3. Use a Frame Creatively
This image (below) is a superb example of using a frame creatively in a portrait.
I sometimes get frustrated when I see images out there on the Internet that are labeled “portrait” and you can’t even see the subject’s face. If you’re creating an image of a person and you cannot see their face at all, or cannot see enough of their face to be identifiable, you are not creating a portrait. You are creating a “character study.”
Here is the definition of portrait: a painting, drawing, or photograph of a person that usually only includes the person’s head and shoulders (Merriam-Webster).
Here is the definition of character study: a character study is defined as the analysis or portrayal of the combination of traits and qualities distinguishing the individual nature of a person (Merriam-Webster).
As you can see, there is a key difference: one says “face” and the other one doesn’t. You may wonder why that’s important. It’s important because I want you to be knowledgeable about the craft of photography. I want you to know more than your competitors. In a portrait, the person’s face should be identifiable; otherwise you’re creating a character study.
Let’s go back to the use of a frame…
In the image above, the hands provide a perfect frame to the subject’s face. They literally force us right down a tunnel to her eye, nose, and mouth. She is easily identifiable, and even with the minute details that are given to us, it’s clear that she’s quite beautiful.
The use of a frame doesn’t have to be that dramatic to be effective.
Here is a lesson in portrait composition for you. Look at the image below.
- What is the subject?
- What is the frame?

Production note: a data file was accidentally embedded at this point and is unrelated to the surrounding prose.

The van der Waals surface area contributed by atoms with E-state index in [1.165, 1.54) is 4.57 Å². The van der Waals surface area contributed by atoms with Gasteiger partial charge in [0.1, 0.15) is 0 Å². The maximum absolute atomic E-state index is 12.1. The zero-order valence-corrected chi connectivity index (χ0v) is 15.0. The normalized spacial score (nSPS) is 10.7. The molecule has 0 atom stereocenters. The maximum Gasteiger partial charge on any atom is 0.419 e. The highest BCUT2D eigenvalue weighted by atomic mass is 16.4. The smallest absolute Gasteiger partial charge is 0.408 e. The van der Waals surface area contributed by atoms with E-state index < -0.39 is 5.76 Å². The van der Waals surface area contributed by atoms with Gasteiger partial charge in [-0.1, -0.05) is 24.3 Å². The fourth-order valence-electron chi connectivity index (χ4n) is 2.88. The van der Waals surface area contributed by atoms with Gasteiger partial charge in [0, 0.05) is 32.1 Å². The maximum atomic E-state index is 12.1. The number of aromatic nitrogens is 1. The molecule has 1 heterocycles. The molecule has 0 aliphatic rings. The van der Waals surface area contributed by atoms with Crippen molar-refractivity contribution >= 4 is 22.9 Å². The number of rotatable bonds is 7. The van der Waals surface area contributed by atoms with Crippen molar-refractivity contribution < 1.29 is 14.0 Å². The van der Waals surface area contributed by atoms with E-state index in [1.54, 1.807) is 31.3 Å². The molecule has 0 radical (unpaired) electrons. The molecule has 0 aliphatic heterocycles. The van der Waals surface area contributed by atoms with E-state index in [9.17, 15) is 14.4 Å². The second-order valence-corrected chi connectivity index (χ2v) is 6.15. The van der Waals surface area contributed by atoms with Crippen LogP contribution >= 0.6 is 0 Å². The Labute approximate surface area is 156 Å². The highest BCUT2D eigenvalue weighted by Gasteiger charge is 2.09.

- What is the focal point?
- The subject is the infant.
- The parents create the frame.
- The focal point is the flower.
This is a very common example of how you can use a frame to enhance part of the portrait. Everything in this photograph points toward the baby. SHE is the subject.
What would happen if the parents were looking at the camera instead of the child?
The frame would be lost. It would no longer be a portrait of the baby. It would be a family portrait. The entire focus of the shot would shift.
Neither version would be right or wrong. It’s simply about what your intentions are, and if the use of a frame can solidify your intentions.
Here we go again. Study the image above.
- What is the subject?
- What is the frame?
- What is the focal point?
- What is the repeating pattern?
- The girl is the subject. This is a portrait of her.
- The chain from the swing is the frame.
- The lens flare in the hair is the focal point.
- The braids of the hair are the repeating pattern.
Folks, the photo above is a highly sophisticated and well-thought-out portrait. It’s dynamic, dramatic, revealing, well-composed, and evokes emotion. But most of all, it didn’t require anything other than a camera/lens, a good eye, and some editing software.
Notice how the placement of the chain tells a story (she’s on a swing), and it also pushes the viewer’s eyes inward (acting as a frame).
The repeating pattern of the braided hair is similar to the chain. The braids reinforce the frame and help tighten the composition to the subject’s face.